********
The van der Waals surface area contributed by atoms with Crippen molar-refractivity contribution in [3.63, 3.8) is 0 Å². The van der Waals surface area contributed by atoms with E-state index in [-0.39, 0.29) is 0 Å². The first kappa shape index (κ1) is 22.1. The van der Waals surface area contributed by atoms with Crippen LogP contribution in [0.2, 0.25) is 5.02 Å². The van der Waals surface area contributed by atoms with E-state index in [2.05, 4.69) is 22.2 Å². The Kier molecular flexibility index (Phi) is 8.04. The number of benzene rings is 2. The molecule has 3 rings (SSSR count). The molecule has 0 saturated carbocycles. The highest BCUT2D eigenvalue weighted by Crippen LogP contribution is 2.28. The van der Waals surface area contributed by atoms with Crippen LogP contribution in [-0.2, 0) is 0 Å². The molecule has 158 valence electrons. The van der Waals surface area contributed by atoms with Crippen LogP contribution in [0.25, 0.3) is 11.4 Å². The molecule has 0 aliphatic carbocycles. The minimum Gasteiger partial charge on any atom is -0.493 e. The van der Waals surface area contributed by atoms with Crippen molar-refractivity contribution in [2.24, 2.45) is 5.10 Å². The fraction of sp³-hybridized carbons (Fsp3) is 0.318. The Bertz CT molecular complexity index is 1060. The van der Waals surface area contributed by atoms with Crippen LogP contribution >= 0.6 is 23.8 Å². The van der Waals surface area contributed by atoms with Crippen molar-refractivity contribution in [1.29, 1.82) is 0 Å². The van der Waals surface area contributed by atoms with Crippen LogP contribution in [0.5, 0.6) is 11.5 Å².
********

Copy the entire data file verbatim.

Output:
The van der Waals surface area contributed by atoms with Crippen molar-refractivity contribution in [3.63, 3.8) is 0 Å². The van der Waals surface area contributed by atoms with E-state index in [-0.39, 0.29) is 0 Å². The first kappa shape index (κ1) is 22.1. The van der Waals surface area contributed by atoms with Crippen LogP contribution in [0.2, 0.25) is 5.02 Å². The van der Waals surface area contributed by atoms with E-state index in [2.05, 4.69) is 22.2 Å². The Kier molecular flexibility index (Phi) is 8.04. The number of benzene rings is 2. The molecule has 3 rings (SSSR count). The molecule has 0 saturated carbocycles. The highest BCUT2D eigenvalue weighted by Crippen LogP contribution is 2.28. The van der Waals surface area contributed by atoms with Crippen LogP contribution in [-0.2, 0) is 0 Å². The molecule has 158 valence electrons. The van der Waals surface area contributed by atoms with Crippen LogP contribution in [0.25, 0.3) is 11.4 Å². The molecule has 0 aliphatic carbocycles. The minimum Gasteiger partial charge on any atom is -0.493 e. The van der Waals surface area contributed by atoms with Crippen molar-refractivity contribution in [2.24, 2.45) is 5.10 Å². The fraction of sp³-hybridized carbons (Fsp3) is 0.318. The Bertz CT molecular complexity index is 1060. The van der Waals surface area contributed by atoms with Crippen LogP contribution >= 0.6 is 23.8 Å². The van der Waals surface area contributed by atoms with Crippen molar-refractivity contribution in [1.29, 1.82) is 0 Å². The van der Waals surface area contributed by atoms with Crippen LogP contribution in [0.5, 0.6) is 11.5 Å².